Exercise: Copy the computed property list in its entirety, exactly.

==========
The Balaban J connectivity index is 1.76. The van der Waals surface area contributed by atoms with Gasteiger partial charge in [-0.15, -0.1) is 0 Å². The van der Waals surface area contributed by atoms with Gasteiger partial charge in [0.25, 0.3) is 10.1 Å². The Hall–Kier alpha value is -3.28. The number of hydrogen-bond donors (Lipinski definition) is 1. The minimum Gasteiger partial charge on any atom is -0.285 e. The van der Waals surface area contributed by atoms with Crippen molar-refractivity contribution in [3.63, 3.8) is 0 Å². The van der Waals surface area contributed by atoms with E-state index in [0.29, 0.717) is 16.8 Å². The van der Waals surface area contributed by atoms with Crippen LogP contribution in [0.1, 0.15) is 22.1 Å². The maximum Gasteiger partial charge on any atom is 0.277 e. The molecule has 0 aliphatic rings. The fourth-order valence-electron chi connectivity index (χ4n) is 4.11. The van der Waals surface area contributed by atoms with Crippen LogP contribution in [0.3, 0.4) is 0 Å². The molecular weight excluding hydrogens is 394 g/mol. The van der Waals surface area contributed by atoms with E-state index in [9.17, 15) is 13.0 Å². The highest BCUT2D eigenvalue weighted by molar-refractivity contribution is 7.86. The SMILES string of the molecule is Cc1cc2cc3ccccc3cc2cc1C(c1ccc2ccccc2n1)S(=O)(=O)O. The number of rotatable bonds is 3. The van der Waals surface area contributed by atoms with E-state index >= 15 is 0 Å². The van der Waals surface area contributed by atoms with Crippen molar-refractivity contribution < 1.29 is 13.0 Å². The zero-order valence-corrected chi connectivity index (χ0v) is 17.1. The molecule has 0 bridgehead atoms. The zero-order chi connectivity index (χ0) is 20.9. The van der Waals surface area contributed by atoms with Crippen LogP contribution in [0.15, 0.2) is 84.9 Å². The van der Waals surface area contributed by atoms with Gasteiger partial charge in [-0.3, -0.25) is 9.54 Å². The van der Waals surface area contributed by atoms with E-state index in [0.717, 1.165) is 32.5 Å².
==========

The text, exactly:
The Balaban J connectivity index is 1.76. The van der Waals surface area contributed by atoms with Gasteiger partial charge in [-0.15, -0.1) is 0 Å². The van der Waals surface area contributed by atoms with Gasteiger partial charge in [0.25, 0.3) is 10.1 Å². The Hall–Kier alpha value is -3.28. The number of hydrogen-bond donors (Lipinski definition) is 1. The minimum Gasteiger partial charge on any atom is -0.285 e. The van der Waals surface area contributed by atoms with Crippen molar-refractivity contribution in [3.63, 3.8) is 0 Å². The van der Waals surface area contributed by atoms with E-state index in [0.29, 0.717) is 16.8 Å². The van der Waals surface area contributed by atoms with Crippen LogP contribution in [0.1, 0.15) is 22.1 Å². The maximum Gasteiger partial charge on any atom is 0.277 e. The molecule has 0 aliphatic rings. The fourth-order valence-electron chi connectivity index (χ4n) is 4.11. The van der Waals surface area contributed by atoms with Crippen LogP contribution in [0.3, 0.4) is 0 Å². The molecular weight excluding hydrogens is 394 g/mol. The van der Waals surface area contributed by atoms with E-state index in [9.17, 15) is 13.0 Å². The highest BCUT2D eigenvalue weighted by molar-refractivity contribution is 7.86. The SMILES string of the molecule is Cc1cc2cc3ccccc3cc2cc1C(c1ccc2ccccc2n1)S(=O)(=O)O. The number of rotatable bonds is 3. The van der Waals surface area contributed by atoms with E-state index >= 15 is 0 Å². The van der Waals surface area contributed by atoms with Crippen molar-refractivity contribution < 1.29 is 13.0 Å². The zero-order valence-corrected chi connectivity index (χ0v) is 17.1. The molecule has 0 bridgehead atoms. The zero-order chi connectivity index (χ0) is 20.9. The van der Waals surface area contributed by atoms with Crippen LogP contribution in [0.15, 0.2) is 84.9 Å². The van der Waals surface area contributed by atoms with Gasteiger partial charge in [-0.3, -0.25) is 9.54 Å². The van der Waals surface area contributed by atoms with E-state index in [0.717, 1.165) is 32.5 Å².